What to do when snow is a no-show?

It’s a nightmare scenario if you’re a skier: you’ve taken time off work, booked a chalet or hotel in an alpine resort weeks if not months in advance, and when you arrive there’s little if any snow.

This content was published on February 18, 2020 - 11:43

It was the third warmest January in the Swiss Alps since measurements were first taken in 1864. And in many parts of the Alps, it was also the driest.

It confirms what I see as I look at the green hills out my window, lends credence to my father-in-law’s exclamations that he’s never experienced such a dry winter in his eight-odd decades, and explains why the lifts of my local ski hill are closed until further notice.

A quick check of the snow report of the Swiss tourist office shows half of the 93 small ski areas across the Alps and Jura hills not in operation, or at best running only a lift or two.

The lifts in Heiden, Appenzell, have had little to offer skiers this winter. Keystone / Gian Ehrenzeller

Appenzell is an example. It’s been possibly the worst season on record for the companies operating the ski lifts in the northeastern area that consists of high hills and low mountains. The local media report that most haven’t been open for skiing at all this winter, with some already deciding to call it quits until 20/21.

The unexpected dry period also had the large resort of Grindelwald excitedly tweeting last week that it had gotten a bit of snowfall.

“Slowly we're getting there. A slight amount of snow keeps falling,” the tourist office wrote.

Rest assured, there is snow in the Alps, including on the slopes above Grindelwald. In fact, on higher elevations - which is where most of the bigger ski resorts’ slopes are located - there’s enough of a base for piste bashers to work their magic and rake and groom slopes into skiable shape.

But warmer winters and this season’s unusual dry spell have even the largest ski areas worried. Some of them are participating in an EU-funded initiative called PROSNOW which could offer short-term assistance. The project’s researchers and developers are putting the finishing touches on a forecasting tool to help ski resorts ascertain when conditions are optimal for the deployment of snow cannon.

The instrument pools information drawn from weather services across the Alps and combines the data with the latest research on snow-depth monitoring, in order to finetune snowmaking - when, where and how much.

The tool is already in use in eight pilot resorts across the Alps, including Switzerland’s Arosa Lenzerheide where snow cannon can cover 60% of the slopes.

Snowmaking technology has also provided inspiration for Swiss researchers looking to reverse the retreat of glaciers. They asked: What if you took meltwater that accumulates high on glaciers in summer, and were able to recycle it as snow in winter?

The institutes Academia Engiadina and the University of Applied Sciences Graubünden, both in southeastern Switzerland, have received a federal grant to develop a system to do just that.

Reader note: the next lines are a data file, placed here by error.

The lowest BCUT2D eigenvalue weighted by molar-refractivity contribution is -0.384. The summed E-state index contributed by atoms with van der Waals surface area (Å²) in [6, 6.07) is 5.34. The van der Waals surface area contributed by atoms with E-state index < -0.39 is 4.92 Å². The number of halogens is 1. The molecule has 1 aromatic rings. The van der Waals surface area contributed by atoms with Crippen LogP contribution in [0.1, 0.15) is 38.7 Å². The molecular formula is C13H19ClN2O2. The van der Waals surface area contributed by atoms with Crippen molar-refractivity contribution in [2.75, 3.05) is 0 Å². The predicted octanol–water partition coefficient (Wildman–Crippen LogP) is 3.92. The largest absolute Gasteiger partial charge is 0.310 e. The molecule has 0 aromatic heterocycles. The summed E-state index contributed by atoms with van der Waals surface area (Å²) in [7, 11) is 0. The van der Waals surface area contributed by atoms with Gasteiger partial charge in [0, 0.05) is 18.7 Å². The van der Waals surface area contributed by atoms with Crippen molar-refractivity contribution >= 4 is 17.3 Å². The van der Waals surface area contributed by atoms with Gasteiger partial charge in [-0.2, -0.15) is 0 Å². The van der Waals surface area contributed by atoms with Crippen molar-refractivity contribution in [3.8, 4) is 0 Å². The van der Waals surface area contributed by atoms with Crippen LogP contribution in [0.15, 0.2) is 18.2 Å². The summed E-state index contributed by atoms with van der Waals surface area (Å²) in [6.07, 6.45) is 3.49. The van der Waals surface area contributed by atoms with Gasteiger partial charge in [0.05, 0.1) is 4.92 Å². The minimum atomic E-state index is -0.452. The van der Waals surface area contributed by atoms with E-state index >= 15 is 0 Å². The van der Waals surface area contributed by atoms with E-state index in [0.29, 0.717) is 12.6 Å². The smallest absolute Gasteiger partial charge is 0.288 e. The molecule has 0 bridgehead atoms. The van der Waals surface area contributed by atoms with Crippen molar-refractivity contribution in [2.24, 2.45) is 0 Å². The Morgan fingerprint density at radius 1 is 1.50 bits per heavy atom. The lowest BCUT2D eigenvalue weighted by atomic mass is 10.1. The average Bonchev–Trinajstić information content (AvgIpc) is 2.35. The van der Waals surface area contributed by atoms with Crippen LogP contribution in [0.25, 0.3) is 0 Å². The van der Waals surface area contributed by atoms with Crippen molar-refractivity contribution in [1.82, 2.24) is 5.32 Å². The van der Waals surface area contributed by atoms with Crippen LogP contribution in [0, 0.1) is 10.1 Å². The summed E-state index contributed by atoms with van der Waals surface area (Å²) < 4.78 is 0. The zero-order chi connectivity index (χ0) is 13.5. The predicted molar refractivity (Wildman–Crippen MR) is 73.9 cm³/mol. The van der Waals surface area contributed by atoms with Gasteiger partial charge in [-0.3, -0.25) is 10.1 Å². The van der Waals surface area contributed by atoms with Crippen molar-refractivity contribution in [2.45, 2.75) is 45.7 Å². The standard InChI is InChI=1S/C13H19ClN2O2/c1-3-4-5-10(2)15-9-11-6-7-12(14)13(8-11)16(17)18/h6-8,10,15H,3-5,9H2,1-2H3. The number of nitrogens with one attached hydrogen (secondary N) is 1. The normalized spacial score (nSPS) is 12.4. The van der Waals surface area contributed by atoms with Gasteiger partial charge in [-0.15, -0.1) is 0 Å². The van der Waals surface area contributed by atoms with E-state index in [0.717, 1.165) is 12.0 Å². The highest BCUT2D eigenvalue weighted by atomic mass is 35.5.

We first reported on it in our series on glaciers this past summer. Here it is in a nutshell:

The researchers calculate that icesheets can begin to grow again if only 10% of their surface is covered with snow year-round, basing their assumption on analysis of measurements taken over many years on the tongue of the Morteratsch glacier.

They plan to install pipes to funnel the meltwater to a lower section of the glacier where it will flow into a chain of snowmaking cables laid across the ice. Just picture a sprinkler irrigation system and you get the idea.

If successful, the project leaders argue the technique could be applied to any of the world’s mountain regions, where glaciers are vital for providing drinking water for hundreds of millions of people.

In my previous newsletter, I posted two images submitted by a reader to illustrate just how quickly glaciers are shedding ice. They were of the Gorner Glacier above Zermatt.

That encouraged mountaineer and Switzerland resident David Myers to send me the following two photos he took from the same spot, 30 years apart (1986-2016). They look down on the Oberaletsch Glacier, and as David notes, ice is visible behind the hut in the first image which also clearly shows how much more volume there was three decades ago.

1986 David Myers
2016 David Myers

In case you’re thinking of booking a last minute ski holiday in the Swiss Alps, be sure to take a peak at the tourist office’s snow report, just to be on the safe side.

In the coming weeks and months, I’ll be closely following the push to improve artificial snowmaking, as well as the efforts to recycle glacial meltwater.

I also hope to give you an exclusive peek into a new study on the importance of cable cars – not to transport skiers, but to assist alpine farmers.

If you’d like to share your stories about skiing, snow or glaciers, let me know dale.bechtel@swissinfo.ch.

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